Humanities Without Walls funds will be used to support the work of graduate and undergraduate students on the project.  In particular, graduate students will be made lead researchers on the project, as part of a special Graduate Laboratory Practicum.   Working as a cohort, they will collaborate across institutions to develop documentary applications, skills, and practices that they can carry over into their post-graduate careers, in a range of fields.   Over the course of the project, HWW funds will also allow the team to convene for workshops where they can discuss the results of their local experiments and prepare for joint presentations of their ideas.  The group intends, as well, to share its applications and model curricula through journal publications and open educational resources.

New Directions Lecture: Emilia Zankina, “Theorizing Populism East and West”

On November 16, 2017, Dr. Emilia Zankina presented a New Directions Lecture entitled “Theorizing Populism East and West.”  Dr. Zankina is the Provost and an Associate Professor of Political Science at American University in Bulgaria.  Her lecture focused on defining populism and differentiating the populist waves that have swept across Western and Eastern Europe.

Dr. Zankina presented a series of characteristics that populist parties share.  The first, and perhaps most important, is charismatic leadership.  She posited a test, asking ‘If the leader were hit by a truck tomorrow, would the character of the party change?’  If the character of the party would indeed change, then the party could be populist because its character would not be the product of institutionalization, but rather of the individual leader.  Examples of charismatic leaders include Silvio Berlusconi and Donald Trump.

However, charismatic leadership is not the only characteristic that distinguishes populist parties.  The portrayal of populist parties as ‘movements’ is a second characteristic.  Populist parties are anti-establishment and advocate popular sovereignty, so leaders tend to label them ‘movements,’ in order to dissociate them from the political establishment and highlight their link to the people.  Third, populist parties share informal organizational structures because they are generally built from the personal network of the charismatic leader.  Fourth, populist parties espouse vague policy platforms that focus on hot-button issues, such as immigration.  Finally, populist parties thrive under crisis conditions, such as the refugee crisis in Hungary or the UK, or the 2008 financial crisis in the United States.  Regardless of whether the crisis is real or imagined, it enables the charismatic party leader to emerge as a messianic figure.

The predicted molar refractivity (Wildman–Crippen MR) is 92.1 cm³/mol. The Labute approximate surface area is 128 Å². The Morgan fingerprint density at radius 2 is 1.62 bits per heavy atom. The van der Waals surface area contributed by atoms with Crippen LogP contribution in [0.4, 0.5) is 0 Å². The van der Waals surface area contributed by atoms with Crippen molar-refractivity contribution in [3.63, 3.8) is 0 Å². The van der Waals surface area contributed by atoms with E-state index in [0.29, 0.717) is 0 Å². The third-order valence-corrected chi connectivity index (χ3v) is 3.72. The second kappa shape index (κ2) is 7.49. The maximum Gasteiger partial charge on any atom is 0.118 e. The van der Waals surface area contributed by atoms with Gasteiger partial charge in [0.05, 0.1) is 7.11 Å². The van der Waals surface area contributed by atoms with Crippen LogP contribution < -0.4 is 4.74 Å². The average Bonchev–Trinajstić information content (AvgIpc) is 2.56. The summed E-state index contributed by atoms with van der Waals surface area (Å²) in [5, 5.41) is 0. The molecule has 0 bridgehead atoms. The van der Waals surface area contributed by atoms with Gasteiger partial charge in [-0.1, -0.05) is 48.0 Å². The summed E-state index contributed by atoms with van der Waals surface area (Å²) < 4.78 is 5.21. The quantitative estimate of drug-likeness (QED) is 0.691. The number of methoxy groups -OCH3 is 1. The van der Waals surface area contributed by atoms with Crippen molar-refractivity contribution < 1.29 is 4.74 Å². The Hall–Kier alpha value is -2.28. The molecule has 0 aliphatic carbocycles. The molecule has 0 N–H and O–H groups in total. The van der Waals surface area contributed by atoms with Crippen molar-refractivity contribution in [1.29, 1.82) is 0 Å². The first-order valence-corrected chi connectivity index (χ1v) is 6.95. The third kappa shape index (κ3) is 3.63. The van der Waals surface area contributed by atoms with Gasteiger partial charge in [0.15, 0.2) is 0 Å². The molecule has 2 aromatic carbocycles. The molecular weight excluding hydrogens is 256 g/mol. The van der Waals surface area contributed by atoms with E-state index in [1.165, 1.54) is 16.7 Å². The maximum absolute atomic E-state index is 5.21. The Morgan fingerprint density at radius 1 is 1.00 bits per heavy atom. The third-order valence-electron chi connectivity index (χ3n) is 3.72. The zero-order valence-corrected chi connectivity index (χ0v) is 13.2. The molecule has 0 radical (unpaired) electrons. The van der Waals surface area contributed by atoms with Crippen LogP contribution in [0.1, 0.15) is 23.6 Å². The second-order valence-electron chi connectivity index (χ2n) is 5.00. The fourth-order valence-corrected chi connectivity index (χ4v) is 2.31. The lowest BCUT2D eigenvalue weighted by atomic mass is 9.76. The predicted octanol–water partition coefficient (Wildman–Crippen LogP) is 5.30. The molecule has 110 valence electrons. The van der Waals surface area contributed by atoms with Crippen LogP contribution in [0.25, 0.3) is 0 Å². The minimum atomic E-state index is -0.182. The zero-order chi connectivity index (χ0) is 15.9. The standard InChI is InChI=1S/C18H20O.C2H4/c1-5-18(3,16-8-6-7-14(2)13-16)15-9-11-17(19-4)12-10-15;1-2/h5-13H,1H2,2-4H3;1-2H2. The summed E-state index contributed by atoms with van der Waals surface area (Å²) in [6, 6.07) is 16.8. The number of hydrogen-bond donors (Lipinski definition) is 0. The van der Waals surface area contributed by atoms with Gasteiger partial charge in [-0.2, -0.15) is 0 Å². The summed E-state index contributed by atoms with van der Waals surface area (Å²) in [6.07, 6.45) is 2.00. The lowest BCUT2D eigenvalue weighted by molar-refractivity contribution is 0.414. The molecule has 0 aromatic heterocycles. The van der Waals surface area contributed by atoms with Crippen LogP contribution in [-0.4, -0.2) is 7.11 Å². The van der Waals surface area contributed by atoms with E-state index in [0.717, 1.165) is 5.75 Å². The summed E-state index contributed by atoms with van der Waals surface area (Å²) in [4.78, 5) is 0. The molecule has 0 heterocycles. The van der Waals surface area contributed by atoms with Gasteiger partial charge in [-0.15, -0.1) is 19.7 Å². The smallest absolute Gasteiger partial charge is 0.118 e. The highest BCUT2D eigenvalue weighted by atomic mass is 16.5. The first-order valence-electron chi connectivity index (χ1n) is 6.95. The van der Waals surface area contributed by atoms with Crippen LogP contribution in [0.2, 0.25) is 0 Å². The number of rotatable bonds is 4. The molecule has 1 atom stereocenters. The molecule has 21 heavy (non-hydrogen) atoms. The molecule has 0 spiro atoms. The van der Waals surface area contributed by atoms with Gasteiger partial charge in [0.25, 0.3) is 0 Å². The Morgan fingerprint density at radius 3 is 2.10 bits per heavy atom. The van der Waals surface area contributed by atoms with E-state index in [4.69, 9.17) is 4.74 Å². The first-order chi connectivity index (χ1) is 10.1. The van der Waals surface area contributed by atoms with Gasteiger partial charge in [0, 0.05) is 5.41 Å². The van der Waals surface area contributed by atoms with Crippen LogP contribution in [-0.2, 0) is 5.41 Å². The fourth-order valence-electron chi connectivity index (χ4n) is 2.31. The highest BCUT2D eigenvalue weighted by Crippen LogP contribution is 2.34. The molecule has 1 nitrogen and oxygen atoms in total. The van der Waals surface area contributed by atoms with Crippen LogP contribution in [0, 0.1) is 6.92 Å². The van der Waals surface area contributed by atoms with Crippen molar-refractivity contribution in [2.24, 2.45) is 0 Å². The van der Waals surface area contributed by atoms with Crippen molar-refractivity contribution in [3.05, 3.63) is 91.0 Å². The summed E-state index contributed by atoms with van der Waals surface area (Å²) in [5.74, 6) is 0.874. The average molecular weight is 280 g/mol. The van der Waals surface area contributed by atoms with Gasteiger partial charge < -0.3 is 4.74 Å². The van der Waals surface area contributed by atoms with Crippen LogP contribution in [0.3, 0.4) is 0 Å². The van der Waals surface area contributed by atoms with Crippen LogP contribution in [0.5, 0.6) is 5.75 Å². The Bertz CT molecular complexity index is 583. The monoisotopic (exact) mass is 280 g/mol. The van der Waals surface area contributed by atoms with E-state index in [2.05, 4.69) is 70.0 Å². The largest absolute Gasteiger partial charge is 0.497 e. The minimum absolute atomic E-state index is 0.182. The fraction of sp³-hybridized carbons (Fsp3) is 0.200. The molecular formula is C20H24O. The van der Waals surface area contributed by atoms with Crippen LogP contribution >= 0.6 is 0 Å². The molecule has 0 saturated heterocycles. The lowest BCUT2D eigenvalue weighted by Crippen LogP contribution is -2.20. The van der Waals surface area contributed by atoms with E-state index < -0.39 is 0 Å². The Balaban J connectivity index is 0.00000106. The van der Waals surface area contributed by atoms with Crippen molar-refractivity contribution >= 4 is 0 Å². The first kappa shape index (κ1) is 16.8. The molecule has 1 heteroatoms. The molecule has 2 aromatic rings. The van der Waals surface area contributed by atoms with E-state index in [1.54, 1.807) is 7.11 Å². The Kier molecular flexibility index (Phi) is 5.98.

Dr. Zankina also stated that populism belongs exclusively to neither the right nor the left of the political spectrum.  It inhabits a grey zone between democracy and authoritarianism.  On the far right of the political spectrum, populist parties are also characterized by nativism and authoritarianism.  On the far left, they are characterized by anti-capitalism, anti-imperialism, and redistributive economics, which is evident from Latin American politics.  Scholars have posited the populist wave across Europe is the result of globalization, which has upended traditional social cleavages, such as the right-left cleavage.  However, Dr. Zankina stated that this argument is not relevant in Eastern Europe because the only viable cleavage is the pro-/anti-Russian cleavage.  Rather, she pointed out that the populist wave in Eastern Europe may be the result of transition fatigue and low governmental trust.

Dr. Zankina concluded that populism ultimately will not be a fleeting phenomenon.  Populist parties shift political rhetoric toward immediate action grounded in informal institutions and the charismatic leader.  They therefore undermine procedural democracy.  Populist parties attract voters across the political and economic spectrum.  The shift in rhetoric toward immediate action, the prioritization of informal institutions, and the elevation of charismatic leaders to the height of messianic figures entail that voters will become more politically immature over time.  Though establishment politicians have attempted to address the issues that currently animate populist parties across Europe, populist parties are not wedded to these issues.  When these issues lose relevance, they will simply transfer their energy to new issues that instigate popular anxiety.  Populism should therefore be interpreted as a lasting phenomenon in Western politics.

Kathleen Gergely is a second year student in the Master of Arts in Russian, East European, and Eurasian Studies.  Her research interests include political Islam in the North Caucasus, Russian counterterrorism policy, and regional administration in the Soviet Union and Russian Federation.